Gluten has taken a hit lately with many people opting to go gluten-free.
But one 37-year-old woman truly does need to avoid the protein, which is found in wheat, barley and rye. However, rather than the health claims that motivate many people, this woman actually develops psychosis when she eats gluten.
According to her case reported in the New England Journal of Medicine, the woman has a history of Hashimoto’s thyroiditis (1).
While rare, this thyroid inflammation is the most common cause of underactive thyroid in the United States, according to the American Thyroid Association (2).
Despite that, the woman also experienced sudden weight loss, leading doctors to suspect celiac disease. That diagnosis was confirmed, and later the woman was hospitalized and placed on a gluten-free diet for 3 months.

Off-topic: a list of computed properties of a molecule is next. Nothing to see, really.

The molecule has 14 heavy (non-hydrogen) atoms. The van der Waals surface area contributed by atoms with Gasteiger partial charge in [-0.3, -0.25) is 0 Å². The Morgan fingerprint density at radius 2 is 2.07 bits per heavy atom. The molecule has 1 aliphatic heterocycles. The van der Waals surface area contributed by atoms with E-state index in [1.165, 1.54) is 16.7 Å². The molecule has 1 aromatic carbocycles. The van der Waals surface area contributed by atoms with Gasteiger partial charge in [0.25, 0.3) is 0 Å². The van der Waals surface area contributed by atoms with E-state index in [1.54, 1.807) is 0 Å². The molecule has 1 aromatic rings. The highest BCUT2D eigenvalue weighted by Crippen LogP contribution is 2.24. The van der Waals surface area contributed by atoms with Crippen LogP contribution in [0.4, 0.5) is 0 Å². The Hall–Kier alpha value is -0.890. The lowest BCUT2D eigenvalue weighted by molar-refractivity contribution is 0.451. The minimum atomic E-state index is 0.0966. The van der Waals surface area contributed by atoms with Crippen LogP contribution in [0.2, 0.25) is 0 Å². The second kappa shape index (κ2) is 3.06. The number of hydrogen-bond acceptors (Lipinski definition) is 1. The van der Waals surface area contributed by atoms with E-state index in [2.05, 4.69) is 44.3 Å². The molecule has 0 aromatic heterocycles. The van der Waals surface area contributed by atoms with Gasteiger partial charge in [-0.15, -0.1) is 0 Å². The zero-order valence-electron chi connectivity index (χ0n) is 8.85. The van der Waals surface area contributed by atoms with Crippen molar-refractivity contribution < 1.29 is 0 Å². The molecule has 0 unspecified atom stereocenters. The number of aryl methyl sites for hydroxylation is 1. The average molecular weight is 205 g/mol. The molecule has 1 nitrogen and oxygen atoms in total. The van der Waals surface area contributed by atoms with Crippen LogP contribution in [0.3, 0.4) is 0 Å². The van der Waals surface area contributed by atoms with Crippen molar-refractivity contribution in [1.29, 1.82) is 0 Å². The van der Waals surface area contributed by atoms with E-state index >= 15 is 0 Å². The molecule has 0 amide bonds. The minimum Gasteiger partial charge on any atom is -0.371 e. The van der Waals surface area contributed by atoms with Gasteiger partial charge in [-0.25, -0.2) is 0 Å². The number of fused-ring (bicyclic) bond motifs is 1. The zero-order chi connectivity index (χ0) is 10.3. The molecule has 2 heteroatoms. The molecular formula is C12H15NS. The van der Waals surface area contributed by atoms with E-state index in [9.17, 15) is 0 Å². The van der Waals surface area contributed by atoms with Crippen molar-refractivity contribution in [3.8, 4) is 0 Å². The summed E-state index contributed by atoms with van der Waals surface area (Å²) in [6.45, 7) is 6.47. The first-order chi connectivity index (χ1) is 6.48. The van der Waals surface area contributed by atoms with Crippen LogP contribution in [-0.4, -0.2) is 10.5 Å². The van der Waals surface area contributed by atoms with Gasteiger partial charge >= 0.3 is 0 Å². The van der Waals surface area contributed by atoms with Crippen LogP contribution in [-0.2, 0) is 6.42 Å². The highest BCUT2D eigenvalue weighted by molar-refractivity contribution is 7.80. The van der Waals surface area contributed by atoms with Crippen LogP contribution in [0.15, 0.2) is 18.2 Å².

During that time, the woman’s delusional symptoms subsided. However, the case report notes that her symptoms returned when she ate food containing gluten.
Her doctors suspect the woman actually has a rare condition called Hashimoto’s encephalopathy, according to the case report. The condition is associated with Hashimoto’s thyroiditis but is known for neurological symptoms like dementia or hallucinations.
All three conditions—Hashimoto’s thyroiditis, Hashimoto’s encephalopathy and celiac disease—are confirmed or thought to be autoimmune disorders.
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- Delichatsios, H. K., Leonard, M. M., Fasano, A., and Nosé, V. (2016 May 12). Case 14-2016 — A 37-Year-Old Woman with Adult-Onset Psychosis. New England Journal of Medicine, 374: 1875-1883. doi: 10.1056/NEJMcpc1514473.
- American Thyroid Association. (n.d.). Hashimoto’s Thyroiditis (Lymphocytic Thyroiditis). Retrieved from https://www.thyroid.org/hashimotos-thyroiditis/.
- Miller, S. (2016, June 22). Gluten Triggers Strange Delusions in Woman with Celiac Disease. Live Science. Retrieved from https://www.livescience.com/55166-celiac-disease-gluten-psychosis.html.